The fixed price engagement model is the classic approach in software development. It’s exactly what it says on the tin — you get a fixed price and you don’t pay any more than that.

In order to be able to get a fixed price, however, you need to know everything about your product in advance, and you need to be able to communicate that to your vendor in abundant clarity and detail. And once you’ve done it, that’s it. The requirements can’t change without a cumbersome change request process, which will lead to additional fees and make the price of the project not so fixed after all.

However, the fixed price model has one big advantage, and that is the fact that it allows you to plan in advance. If you’ve got a limited budget, or if your fiscal planning procedure is complex and slow, this model will save you a lot of trouble by giving you an exact sum that is payable at exact moments in time. If the project goes over budget, the difference is handled by the vendor, relieving you of monetary risks (however, this also makes this model the priciest one per unit of work).

Even though this model was once the bread and butter of the software development industry, things are changing fast and now most companies will try to keep away from it, except in very particular circumstances. If you think those circumstances could be relevant to you, or if you just want to know more, you can read more about the fixed price model.

Embrace flexibility.

Time and Materials

As the fixed price model is losing momentum, the time and materials one is gaining speed. It’s based on the idea that, in the rapidly evolving world of technology, stakeholders can no longer afford to think up a big project, then hand it off to the developers for a few months — or even years — and trust that the market is going to wait for them to get it finished.

The time and materials model means that you, as a client, are engaged with the project on a regular basis. You decide which of its features are of the highest priority, and they get developed iteratively — with you getting a functioning product at the end of each iteration.

The big benefit for you is that you can make changes to the requirements much more readily than with the fixed price model, and you only pay for the time the development team spends actually working on your product.

The main trade-off is that budget predictability is replaced with budget flexibility — despite estimations, you have no way of knowing for certain exactly how much the project will end up costing you; however, you also have the option of backing out of the project at the end of each iteration, while still ending up with a functioning product.

The time and materials model is much better suited to the fast-changing environment of fintech and blockchain technology, as well as web development. You can react in real time and your project will have a much shorter time-to-market. If you are curious to learn more and decide if this is the right model for you, read more about the time and materials model.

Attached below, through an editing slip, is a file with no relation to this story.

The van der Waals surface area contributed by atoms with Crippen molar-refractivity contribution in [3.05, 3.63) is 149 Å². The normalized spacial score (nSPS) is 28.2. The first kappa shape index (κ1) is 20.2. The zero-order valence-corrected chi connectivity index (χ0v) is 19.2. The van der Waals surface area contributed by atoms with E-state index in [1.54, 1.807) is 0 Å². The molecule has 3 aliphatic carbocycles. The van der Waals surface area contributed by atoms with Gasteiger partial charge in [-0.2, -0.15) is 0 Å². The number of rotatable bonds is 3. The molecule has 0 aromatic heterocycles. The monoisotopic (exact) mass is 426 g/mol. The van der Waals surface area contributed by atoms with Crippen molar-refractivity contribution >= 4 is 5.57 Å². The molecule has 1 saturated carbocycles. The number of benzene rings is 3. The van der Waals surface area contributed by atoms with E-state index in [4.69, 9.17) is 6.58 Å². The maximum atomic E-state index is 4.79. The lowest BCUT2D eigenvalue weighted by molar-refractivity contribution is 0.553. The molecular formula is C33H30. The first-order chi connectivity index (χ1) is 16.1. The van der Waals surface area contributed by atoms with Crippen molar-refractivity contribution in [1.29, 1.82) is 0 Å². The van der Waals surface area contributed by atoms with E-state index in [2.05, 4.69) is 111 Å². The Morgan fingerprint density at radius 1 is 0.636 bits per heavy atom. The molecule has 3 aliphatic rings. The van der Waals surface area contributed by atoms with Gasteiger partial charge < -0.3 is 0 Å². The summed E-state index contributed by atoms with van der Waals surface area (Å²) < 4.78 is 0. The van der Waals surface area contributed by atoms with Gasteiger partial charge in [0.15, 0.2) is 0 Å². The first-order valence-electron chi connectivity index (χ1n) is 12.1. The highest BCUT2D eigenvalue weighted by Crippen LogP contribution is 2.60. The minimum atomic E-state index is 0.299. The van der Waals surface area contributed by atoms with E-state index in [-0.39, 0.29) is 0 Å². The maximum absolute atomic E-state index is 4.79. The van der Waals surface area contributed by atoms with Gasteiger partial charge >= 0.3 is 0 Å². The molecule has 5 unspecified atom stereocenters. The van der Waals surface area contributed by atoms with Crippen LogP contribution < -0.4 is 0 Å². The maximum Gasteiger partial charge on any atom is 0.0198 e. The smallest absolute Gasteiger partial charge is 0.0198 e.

Working in harmony.

Dedicated Team

The dedicated team engagement model is your best bet if you’re looking for long-term collaboration on a big project that’s going to develop a complex product from scratch. It’s also probably the simplest one to explain. You “rent” a team from your vendor — a team that might include not only developers, but also QA engineers, designers, project managers, and whatever else you need — and then you pay a set monthly fee, based on the team members’ salary plus the provider’s fee.

With this model, you retain the most control over your project and you get professionals who work as your own employees, without having to worry about handling issues related to recruitment, administration, or infrastructure. The flipside of that coin is that, because you are still in control and thus fully responsible for the project, you need to dedicate a considerable amount of time for keeping the project in check.

This is probably the safest route for projects in the sphere of fintech and blockchain technology, as you will be able to adapt in real time to any changes in the market or any evolving business needs. If you think this engagement model might be the best choice for you, tune in next week for our in-depth analysis of the dedicated team model to find everything you need to know about it.


Quick Comparison

If you just want to compare the three engagement models with a glance, we’re providing you with a handy comparison table. Consult it and use it as a reference, but make sure to read the in-depth studies of the three separate models in the articles that are coming right up.

Now What?

This has been a very quick and simplified overview of the three most common engagement models in fintech, blockchain technology, and web development. Stay tuned for Part 2, in which we’ll look in depth at the fixed price model and what types of projects could benefit from it, before we move on to the time and materials and dedicated team models next week.

INDUSTRIA delivers quality web products with each of the three engagement models, as well as bespoke fintech and blockchain solutions with the latter two (time and materials and dedicated team). To talk to us about bringing your idea to life, contact us here or follow the links below.


About INDUSTRIA

INDUSTRIA is an award-winning global consultancy and development firm that creates blockchain and fintech solutions, helping both companies and ecosystems significantly reduce the costs and complexity of doing business. Official partner of R3.